Future Value Calculator

Calculate the future value of money given the rate of return and length of time in years using our FV calculator.

per year

Future Value:

Total Value:
Total Principal:
Total Interest:

Balance by Year

This calculation is based on widely-accepted formulas for educational purposes only - this is not a recommendation for how to handle your finances, and it is not an offer to lend or invest. Consult with a financial professional before making financial decisions.
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How to Calculate Future Value

Future value is the value of an asset or investment at some point in the future, accounting for growth over time.

The time value of money essentially states that the value of money today is worth more than the value of money in the future. The reason being that you can invest the money today and earn a return on that money. But if you receive the money in the future, you wouldn’t be able to invest the money between today and when it was received.

Would you prefer to receive $100 today or $100 in one year? The answer is simple: you would want to take the money today. Even if you invested it at a risk-free rate of 1%, that would give you $101 at the end of the year.

But if you could invest the $100 at a 15% interest rate, you should take the $100 today and end up with $115 after investing it for a year after earning $15 in interest. So, in this example, the present value is $100 and the future value is $115.

You can calculate future value using several methods of growth: simple interest or compound interest.

How to Calculate Future Value using Simple Interest

The first method to calculate future value is with simple interest. Simple interest is not the common method, and this future value calculator does not use simple interest. However, it is still helpful to show the future value with simple interest to compare how much extra interest is earned due to compounding.

The formula to calculate future value with simple interest is shown below:

FV = PV × (1 + (r × n))

FV = future value
PV = present value
r = interest rate
n = number of periods

For example, let’s say that you have just been given a $100,000 inheritance and plan on investing it for 30 years, at which point you will retire. You invest it in a mix of stocks and bonds and set an average annual interest rate of 7%. What would the future value of money be with simple interest?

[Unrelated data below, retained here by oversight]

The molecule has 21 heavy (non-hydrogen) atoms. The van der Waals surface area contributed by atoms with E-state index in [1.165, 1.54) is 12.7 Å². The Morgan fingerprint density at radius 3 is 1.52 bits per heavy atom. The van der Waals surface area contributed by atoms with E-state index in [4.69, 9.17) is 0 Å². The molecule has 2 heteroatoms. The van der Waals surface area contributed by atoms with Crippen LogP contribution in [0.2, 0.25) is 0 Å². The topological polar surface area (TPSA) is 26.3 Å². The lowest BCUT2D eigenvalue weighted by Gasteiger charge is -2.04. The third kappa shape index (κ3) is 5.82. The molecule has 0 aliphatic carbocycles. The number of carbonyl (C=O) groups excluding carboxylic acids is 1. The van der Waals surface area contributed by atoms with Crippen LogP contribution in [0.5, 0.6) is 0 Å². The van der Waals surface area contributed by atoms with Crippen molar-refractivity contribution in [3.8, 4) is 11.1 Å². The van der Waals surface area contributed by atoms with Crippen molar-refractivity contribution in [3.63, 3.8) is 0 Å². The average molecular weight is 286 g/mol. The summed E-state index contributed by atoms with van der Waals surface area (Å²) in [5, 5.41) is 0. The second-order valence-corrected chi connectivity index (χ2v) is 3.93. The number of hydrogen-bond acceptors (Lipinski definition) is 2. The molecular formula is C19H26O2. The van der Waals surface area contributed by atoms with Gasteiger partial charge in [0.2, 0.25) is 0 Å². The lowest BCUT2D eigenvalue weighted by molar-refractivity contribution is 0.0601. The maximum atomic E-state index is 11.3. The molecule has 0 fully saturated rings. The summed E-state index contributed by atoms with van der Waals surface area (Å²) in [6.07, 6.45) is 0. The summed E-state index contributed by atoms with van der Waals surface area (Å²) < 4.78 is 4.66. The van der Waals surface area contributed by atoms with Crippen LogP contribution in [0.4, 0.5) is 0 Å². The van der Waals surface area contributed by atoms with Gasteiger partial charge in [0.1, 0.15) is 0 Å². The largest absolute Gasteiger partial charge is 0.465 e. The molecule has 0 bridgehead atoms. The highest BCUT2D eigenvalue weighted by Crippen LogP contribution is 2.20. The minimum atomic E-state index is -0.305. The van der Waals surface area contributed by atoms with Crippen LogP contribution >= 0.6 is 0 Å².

FV = $100,000 × (1 + (0.07 × 30))
FV = $100,000 × (1 + 2.1)
FV = $100,000 × 3.1
FV = $310,000

You can expect to end up with $310,000 after 30 years. The principal value is $100,000 and the total interest is $210,000.

How to Calculate Future Value using Compound Interest

The other method to calculate future value is with compound interest, and this is the method the future value calculator uses. The more times that interest is compounded per year, the more interest will be paid. The future value calculator can calculate different compounding periods.

The formula to calculate future value with compound interest is shown below:

graphic showing the future value formula, where FV equals PV times 1 + r to the n power

FV = PV × (1 + r)n

FV = future value
PV = present value
r = interest rate
n = number of periods

Let’s use the same assumptions as the previous example to see how much more interest will be paid with annual compounding.

FV = $100,000 × (1 + 0.07)30
FV = $100,000 × 1.0730
FV = $100,000 × 7.612255
FV = $761,225.50

The future value calculated with compound interest is almost 2.5 times as much as the future value calculated with simple interest. This example shows the power of compounding without any additional contributions to the retirement account.

The principal value again stays the same at $100,000, but now the total interest is $661,225.50. If you enter these criteria in the future value calculator, the chart shows that the principal makes up most of the total value at the beginning, and you can see how the compounded interest quickly grows over time.

Keep in mind that not all methods of compounding are equal. Investments with interest that is compounded more frequently will grow at a faster rate (and thus have a greater FV) than those that compound less frequently. Learn more about compounding frequency on our compound interest calculator.

Our present value calculator is the reverse of the future value calculator—you can calculate what the initial value needs to be to earn a specific future value based on a known interest rate and time period.

Why is Future Value Important?

Future value (and the time value of money as a whole) plays an important role in many financial decisions. Individuals use it to forecast how much they will need at retirement, businesses use it when deciding whether or not to invest in capital, and investors use it to value stocks or bonds.

As the previous examples showed, the future value provides a useful way of seeing how much can be expected at retirement. While inflation was not factored into the prior examples, the future value of money can be adjusted for inflation and show the real purchasing value of the money.

Corporations also use future value and the time value of money to determine whether a specific investment makes financial sense. If a business is looking to expand and purchase a new warehouse or machinery, the time value of money will show what the best investment is or if it is best to do nothing at this time.

Lastly, investors can use the time value of money to value a specific investment using an analysis called discounted cash flow. It basically states that an investment’s value today is the present value of all future cash flows (dividends for stocks or interest payments for bonds).

The time value of money plays an important role for all individuals—if you bank, borrow, or invest, you are impacted by the time value of money.

You might also be interested in calculating the future value of an annuity.